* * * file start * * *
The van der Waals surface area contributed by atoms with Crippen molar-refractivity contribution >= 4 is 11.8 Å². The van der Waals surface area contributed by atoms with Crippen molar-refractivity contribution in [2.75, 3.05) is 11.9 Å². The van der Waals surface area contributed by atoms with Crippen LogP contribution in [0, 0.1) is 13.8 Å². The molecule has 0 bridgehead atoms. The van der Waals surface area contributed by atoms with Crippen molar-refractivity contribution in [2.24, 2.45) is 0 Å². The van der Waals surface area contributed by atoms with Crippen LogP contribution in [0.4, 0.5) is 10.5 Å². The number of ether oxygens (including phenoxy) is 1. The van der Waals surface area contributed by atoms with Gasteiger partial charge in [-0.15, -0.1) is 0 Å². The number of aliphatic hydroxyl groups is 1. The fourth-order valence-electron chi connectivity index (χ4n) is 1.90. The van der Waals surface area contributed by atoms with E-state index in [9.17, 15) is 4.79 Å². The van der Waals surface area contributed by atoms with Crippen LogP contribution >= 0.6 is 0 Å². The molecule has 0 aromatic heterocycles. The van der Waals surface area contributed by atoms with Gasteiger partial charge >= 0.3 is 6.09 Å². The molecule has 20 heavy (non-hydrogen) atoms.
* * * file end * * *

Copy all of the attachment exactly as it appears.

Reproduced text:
The van der Waals surface area contributed by atoms with Crippen molar-refractivity contribution >= 4 is 11.8 Å². The van der Waals surface area contributed by atoms with Crippen molar-refractivity contribution in [2.75, 3.05) is 11.9 Å². The van der Waals surface area contributed by atoms with Crippen LogP contribution in [0, 0.1) is 13.8 Å². The molecule has 0 bridgehead atoms. The van der Waals surface area contributed by atoms with Crippen molar-refractivity contribution in [2.24, 2.45) is 0 Å². The van der Waals surface area contributed by atoms with Crippen LogP contribution in [0.4, 0.5) is 10.5 Å². The number of ether oxygens (including phenoxy) is 1. The van der Waals surface area contributed by atoms with Gasteiger partial charge in [-0.15, -0.1) is 0 Å². The number of aliphatic hydroxyl groups is 1. The fourth-order valence-electron chi connectivity index (χ4n) is 1.90. The van der Waals surface area contributed by atoms with E-state index in [9.17, 15) is 4.79 Å². The van der Waals surface area contributed by atoms with Crippen LogP contribution >= 0.6 is 0 Å². The molecule has 0 aromatic heterocycles. The van der Waals surface area contributed by atoms with Gasteiger partial charge >= 0.3 is 6.09 Å². The molecule has 20 heavy (non-hydrogen) atoms.